Milestone study answers genetic mysteries of human height
The results of the world's largest ever gene study have been published, revealing almost all the genetic variants that influence a person's height. The study involved analyzing DNA from more than five million people and ultimately homed in on 12,000 variants that play a role in how tall we are.
The new study, published in Nature, is the fruit of nearly 20 years of work from an international team of researchers. Joel Hirschhorn, from the Broad Institute, was one of the first researchers to start working on the project in the early 2000s.
According to Hirschhorn, many suspected height was far too complex a trait to ever fully understand. Even though it was well understood that height was a trait primarily determined by genetics, it was evident that hundreds, or even thousands, of gene variants likely played a role in the trait. And to catalog such a complex trait would require the kind of massive dataset that is simply impossible to gather.
Fifteen years ago conducting a genome-wide association study (GWAS) on just 1,000 people was a challenging and time-consuming task. So while it seemed hypothetically possible complex traits such as height could be predicted through genetic studies, not even Hirschhorn thought enough data could be gathered to be successful this quickly.
“Even the most optimistic among us didn’t think we’d get this big this fast,” Hirschhorn said. “When it became apparent that GWAS would be possible, I used to make sure in every talk I said, ‘there’s no way we’re going to get enough information that this will add to what we can do clinically to predict adult height.' But we succeeded beyond our wildest dreams. So now I get the chance to prove myself wrong.”
The new study reports on a massive GWAS involving DNA from nearly 5.4 million people, and found 12,111 genetic variants that can be associated with a person's height. Instead of being widely spread across the entire genome, as some had predicted, these height-influencing gene variants tended to cluster across regions covering only 20% of the genome.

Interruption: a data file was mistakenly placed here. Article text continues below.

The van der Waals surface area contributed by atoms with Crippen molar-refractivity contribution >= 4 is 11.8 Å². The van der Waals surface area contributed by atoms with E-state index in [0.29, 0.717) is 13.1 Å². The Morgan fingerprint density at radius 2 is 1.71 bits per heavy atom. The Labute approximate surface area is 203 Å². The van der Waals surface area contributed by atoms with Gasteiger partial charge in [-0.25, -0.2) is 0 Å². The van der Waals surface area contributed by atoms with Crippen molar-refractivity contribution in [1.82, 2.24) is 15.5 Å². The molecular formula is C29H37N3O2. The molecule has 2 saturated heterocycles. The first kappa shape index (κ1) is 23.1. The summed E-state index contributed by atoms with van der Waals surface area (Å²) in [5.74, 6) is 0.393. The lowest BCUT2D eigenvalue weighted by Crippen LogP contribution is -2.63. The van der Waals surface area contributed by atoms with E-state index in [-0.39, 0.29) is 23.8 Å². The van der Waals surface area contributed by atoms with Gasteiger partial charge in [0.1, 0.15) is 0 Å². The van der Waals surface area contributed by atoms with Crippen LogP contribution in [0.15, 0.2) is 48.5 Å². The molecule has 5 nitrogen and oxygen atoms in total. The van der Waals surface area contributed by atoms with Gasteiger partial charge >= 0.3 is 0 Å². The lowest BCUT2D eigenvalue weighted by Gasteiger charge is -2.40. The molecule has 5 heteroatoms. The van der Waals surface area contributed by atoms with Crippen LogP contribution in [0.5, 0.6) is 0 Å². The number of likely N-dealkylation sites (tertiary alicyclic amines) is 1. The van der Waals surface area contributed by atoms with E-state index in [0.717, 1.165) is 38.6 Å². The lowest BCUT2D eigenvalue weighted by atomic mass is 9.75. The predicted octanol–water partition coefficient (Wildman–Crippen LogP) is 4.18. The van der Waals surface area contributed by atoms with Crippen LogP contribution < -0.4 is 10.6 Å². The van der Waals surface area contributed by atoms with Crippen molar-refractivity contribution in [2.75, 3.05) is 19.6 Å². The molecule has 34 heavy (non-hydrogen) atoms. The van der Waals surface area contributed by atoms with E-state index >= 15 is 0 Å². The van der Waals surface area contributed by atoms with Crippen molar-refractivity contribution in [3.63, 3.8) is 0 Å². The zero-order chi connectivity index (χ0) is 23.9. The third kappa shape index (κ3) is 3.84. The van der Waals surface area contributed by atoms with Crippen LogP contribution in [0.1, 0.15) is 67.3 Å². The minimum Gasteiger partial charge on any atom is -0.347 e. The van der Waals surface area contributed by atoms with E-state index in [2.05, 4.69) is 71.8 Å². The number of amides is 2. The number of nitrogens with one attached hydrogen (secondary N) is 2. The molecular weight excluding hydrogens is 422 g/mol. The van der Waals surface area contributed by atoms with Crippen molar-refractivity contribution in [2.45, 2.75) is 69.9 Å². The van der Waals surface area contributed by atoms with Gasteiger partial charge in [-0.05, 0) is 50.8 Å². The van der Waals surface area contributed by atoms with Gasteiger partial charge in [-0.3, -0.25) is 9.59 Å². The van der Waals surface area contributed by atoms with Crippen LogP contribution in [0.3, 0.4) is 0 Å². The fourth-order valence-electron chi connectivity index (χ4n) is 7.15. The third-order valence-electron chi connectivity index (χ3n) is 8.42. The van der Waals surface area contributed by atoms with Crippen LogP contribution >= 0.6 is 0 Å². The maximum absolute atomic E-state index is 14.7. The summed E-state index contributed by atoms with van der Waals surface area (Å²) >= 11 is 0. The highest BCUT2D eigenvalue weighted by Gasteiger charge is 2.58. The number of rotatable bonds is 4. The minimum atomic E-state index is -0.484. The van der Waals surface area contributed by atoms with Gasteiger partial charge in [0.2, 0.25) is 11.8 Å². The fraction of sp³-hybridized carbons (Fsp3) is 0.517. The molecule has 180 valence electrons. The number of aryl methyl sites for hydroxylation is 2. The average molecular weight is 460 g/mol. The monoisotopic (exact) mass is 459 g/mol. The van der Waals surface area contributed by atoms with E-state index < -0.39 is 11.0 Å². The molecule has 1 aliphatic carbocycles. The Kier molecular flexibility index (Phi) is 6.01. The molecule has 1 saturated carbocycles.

While the findings are certainly a landmark scientific achievement, Hirschhorn does suggest there are clinical uses to this knowledge. At some point in the future a genetically predicted height score could be added to routine childhood health tracking. This would allow doctors to detect children who may be growing at a slower rate than their genetically determined height, indicating a possible problem or undiagnosed disease hindering their development.
The success of these findings also validate the idea that complex genetic traits can be effectively gauged using GWAS techniques as long as the dataset is big enough. Of course, height is a relatively simple trait to easily measure and correlate with millions of genetic records. Other more complex things like diseases such as depression or schizophrenia will prove much more challenging to genetically study but these results do prove it isn't impossible if large enough sample sizes can be gathered.
The biggest limitation to these new findings is the lack of diversity in the DNA data. Around four million of the samples were from people of European ancestry, meaning the results are only completely accurate for certain populations. Even though over one million participants were from diverse locations covering Africa, Asia and South America, more samples would be necessary to develop accurate genetic height predictions for those groups.
“Genomic studies are revolutionary and might hold the key to solving many global health challenges – their potential is tremendously exciting," said co-first author on the study Erin Marouli. "If we can map specific parts of the genome to certain traits, it opens the door to widespread targeted, personalized treatments further down the line that could benefit people everywhere.”
The new study was published in Nature.